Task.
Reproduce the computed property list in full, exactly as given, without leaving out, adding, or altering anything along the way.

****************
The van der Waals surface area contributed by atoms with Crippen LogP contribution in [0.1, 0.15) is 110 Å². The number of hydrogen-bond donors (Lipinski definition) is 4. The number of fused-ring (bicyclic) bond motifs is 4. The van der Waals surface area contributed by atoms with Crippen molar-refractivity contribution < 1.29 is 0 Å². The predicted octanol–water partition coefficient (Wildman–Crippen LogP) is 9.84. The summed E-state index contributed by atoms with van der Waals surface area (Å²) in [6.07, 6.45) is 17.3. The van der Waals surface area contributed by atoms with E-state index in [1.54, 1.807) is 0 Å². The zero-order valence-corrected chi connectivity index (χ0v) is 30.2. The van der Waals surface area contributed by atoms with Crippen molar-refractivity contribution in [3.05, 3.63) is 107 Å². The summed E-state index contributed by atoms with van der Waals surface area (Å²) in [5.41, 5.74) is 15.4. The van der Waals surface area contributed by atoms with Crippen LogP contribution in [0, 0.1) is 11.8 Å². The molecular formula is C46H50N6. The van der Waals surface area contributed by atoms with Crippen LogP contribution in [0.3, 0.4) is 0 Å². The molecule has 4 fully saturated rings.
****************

The van der Waals surface area contributed by atoms with Crippen LogP contribution in [0.1, 0.15) is 110 Å². The number of hydrogen-bond donors (Lipinski definition) is 4. The number of fused-ring (bicyclic) bond motifs is 4. The van der Waals surface area contributed by atoms with Crippen molar-refractivity contribution < 1.29 is 0 Å². The predicted octanol–water partition coefficient (Wildman–Crippen LogP) is 9.84. The summed E-state index contributed by atoms with van der Waals surface area (Å²) in [6.07, 6.45) is 17.3. The van der Waals surface area contributed by atoms with E-state index in [1.54, 1.807) is 0 Å². The zero-order valence-corrected chi connectivity index (χ0v) is 30.2. The van der Waals surface area contributed by atoms with Crippen molar-refractivity contribution in [3.05, 3.63) is 107 Å². The summed E-state index contributed by atoms with van der Waals surface area (Å²) in [5.41, 5.74) is 15.4. The van der Waals surface area contributed by atoms with Crippen LogP contribution in [0, 0.1) is 11.8 Å². The molecular formula is C46H50N6. The van der Waals surface area contributed by atoms with Crippen LogP contribution in [0.3, 0.4) is 0 Å². The molecule has 4 fully saturated rings.